It finally happened. I have been working with my 3 and 5 year old kids on naming emotions and finding coping mechanisms for anger and frustration from the time that they were wee babes, and wouldn’t you know it, they have gone and thrown it all right back in my face.
“Uhm, mom, I think… maybe you need to find something calm to do. You aren’t being a very Peaceful Piggy.”
Great. That’s all I need. My 5 year old trying to teach me a lesson. I don’t want to slow down. I am sure that everyone within a mile radius of me can feel my intensity today, but I don’t care. I just want to get everything on my to-do list done. Now. Yesterday. And who does that child think she is, anyway?
“Thanks for the reminder,” I am glaring at my 5 year old. “But it is time to get going. Now. Get. Your. Shoes. On.”
Okay. To be fair, there really is no rush. It is just that I am tired and cranky and we just got back from an emotional trip out of town and there are loads of laundry to do and I desperately need a nap. I am also a fair bit hungry, so getting the kids to put back on the shoes they took off for lord knows what reason and leaving church for the comfort of home sounds oh-so-appealing at this moment. So… let’s get a move on.
“Maaaaayyybbeee try a deep breath. Or play with toys. I like to play with toys when I am angry.” My 5 year old keeps digging deeper as she ever so slowly puts on her shoes. Today’s lesson in church was on meditation and finding ways to calm down when we feel overwhelmed, frustrated or angry. It was about finding a peaceful place in your heart so that you can take on the day, feel powerful, and love yourself and your neighbor. I should know. I put the lesson together myself.
I am growing impatient. “I will give it a try when we get home. But we have to get there first. Now, let’s go!”
“If you feel so mad you can ROAR,” sings my 3 year old son, “Take a deep breath and count to 4! One… Two… Three… Four!” He repeats the lyrics from an episode of the PBS show Daniel Tiger’s Neighborhood; lyrics that I have sung with him many times as he has come down from tantrums, usually involving not getting his favorite foods for dinner. He doesn’t always love hearing this song and it usually takes a while before he begrudgingly stops stomping his feet long enough to “use his words” and tell me that he is just heartbroken that we can’t have pizza for every meal of every day. Angry stomping feet, it seems, are a lot easier to muster than finding the words to express disappointment. Except right now he has a giant smile on his face; he just put his shoes on all by himself and put his mom in check all at the same time. The kid is over the moon.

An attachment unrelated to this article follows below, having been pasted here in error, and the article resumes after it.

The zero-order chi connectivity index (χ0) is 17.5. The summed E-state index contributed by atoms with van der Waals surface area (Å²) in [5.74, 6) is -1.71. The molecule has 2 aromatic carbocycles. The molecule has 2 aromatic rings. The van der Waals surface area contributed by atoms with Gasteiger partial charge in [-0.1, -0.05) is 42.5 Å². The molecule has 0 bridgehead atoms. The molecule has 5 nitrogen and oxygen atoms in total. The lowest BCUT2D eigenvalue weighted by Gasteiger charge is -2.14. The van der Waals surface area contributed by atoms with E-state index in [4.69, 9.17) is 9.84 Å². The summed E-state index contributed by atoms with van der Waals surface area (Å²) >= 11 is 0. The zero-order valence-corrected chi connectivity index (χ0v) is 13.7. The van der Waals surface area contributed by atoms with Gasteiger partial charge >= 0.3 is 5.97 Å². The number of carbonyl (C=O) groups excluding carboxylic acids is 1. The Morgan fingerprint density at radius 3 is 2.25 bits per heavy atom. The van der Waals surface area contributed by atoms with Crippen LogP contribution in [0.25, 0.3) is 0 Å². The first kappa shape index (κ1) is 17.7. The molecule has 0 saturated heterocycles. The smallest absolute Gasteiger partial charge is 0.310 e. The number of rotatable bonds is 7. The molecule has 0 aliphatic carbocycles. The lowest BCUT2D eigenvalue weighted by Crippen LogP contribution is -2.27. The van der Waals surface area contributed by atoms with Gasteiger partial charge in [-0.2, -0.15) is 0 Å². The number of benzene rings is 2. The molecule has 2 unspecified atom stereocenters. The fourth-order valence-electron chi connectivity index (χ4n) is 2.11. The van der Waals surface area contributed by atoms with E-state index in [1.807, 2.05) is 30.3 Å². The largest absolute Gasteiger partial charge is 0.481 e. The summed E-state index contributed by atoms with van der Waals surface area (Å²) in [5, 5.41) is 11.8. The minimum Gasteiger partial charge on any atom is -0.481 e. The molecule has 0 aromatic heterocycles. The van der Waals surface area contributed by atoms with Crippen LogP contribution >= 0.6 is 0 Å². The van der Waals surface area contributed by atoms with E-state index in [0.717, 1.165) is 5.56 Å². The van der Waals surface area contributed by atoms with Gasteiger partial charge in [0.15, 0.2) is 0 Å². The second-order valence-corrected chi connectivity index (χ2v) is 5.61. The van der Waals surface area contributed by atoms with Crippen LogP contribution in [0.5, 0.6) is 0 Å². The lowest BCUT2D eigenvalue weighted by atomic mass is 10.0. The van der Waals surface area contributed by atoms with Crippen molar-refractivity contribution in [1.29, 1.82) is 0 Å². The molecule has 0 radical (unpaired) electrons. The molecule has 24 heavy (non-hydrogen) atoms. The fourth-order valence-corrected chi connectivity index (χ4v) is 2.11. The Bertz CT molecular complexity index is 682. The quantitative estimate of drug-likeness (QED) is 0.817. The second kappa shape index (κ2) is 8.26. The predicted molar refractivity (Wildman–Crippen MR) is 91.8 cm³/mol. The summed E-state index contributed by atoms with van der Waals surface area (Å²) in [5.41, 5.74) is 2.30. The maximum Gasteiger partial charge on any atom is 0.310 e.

By this time I am feeling some weird combination of complete exhaustion, pride, hunger, humility and love. I am beginning to understand why my kids would much rather throw a tantrum than “use their words.” It is like when an annoyingly chipper morning person wakes you up in the morning after you get a terrible night’s sleep. I’m happy for you that you love waking up so early and that you are feeling so refreshed and wonderful. Truly. I am. And I really do realize that my scroogy-ness is the problem and your positive attitude should serve as a reminder for me to open my heart to the possibilities of the new day. But can’t I just be the lesser person for once? It is kind of comfortable down here in the dumps…
But I do it anyway. I take a few deep breaths and try to remember that this state of feeling overwhelmed, stressed and tired is just temporary. I will eventually make it home. I will get to eat some lunch, and I will get to rest. Everything will be okay. It will.
I am now off the ledge just enough to realize that I need to dial my stress back a bit, check my ego and recognize that my children are right.
“You guys are right; I am starting to feel better. Sometimes I get frustrated, tired and angry, too. I think that because I wanted to get home so badly I forgot to be kind and loving with my words. Thank you for reminding me and helping me to find more loving words.” I am saying this to remind myself just as much as I am affirming my children and the lessons I know I want them to hang on to. “I am thinking eating a little lunch and resting might help me reset a bit. Can you guys help me do that?”
Of course they will help. Kids love nothing more than to know that they are wise, important and needed; because they really are, and so are we. Sometimes we just need a little reminder.
Here are some great tools to help you and your family become “Peaceful Piggies.” Add your favorite resources in the comments section below:
Daniel Tiger’s Neighborhood on PBS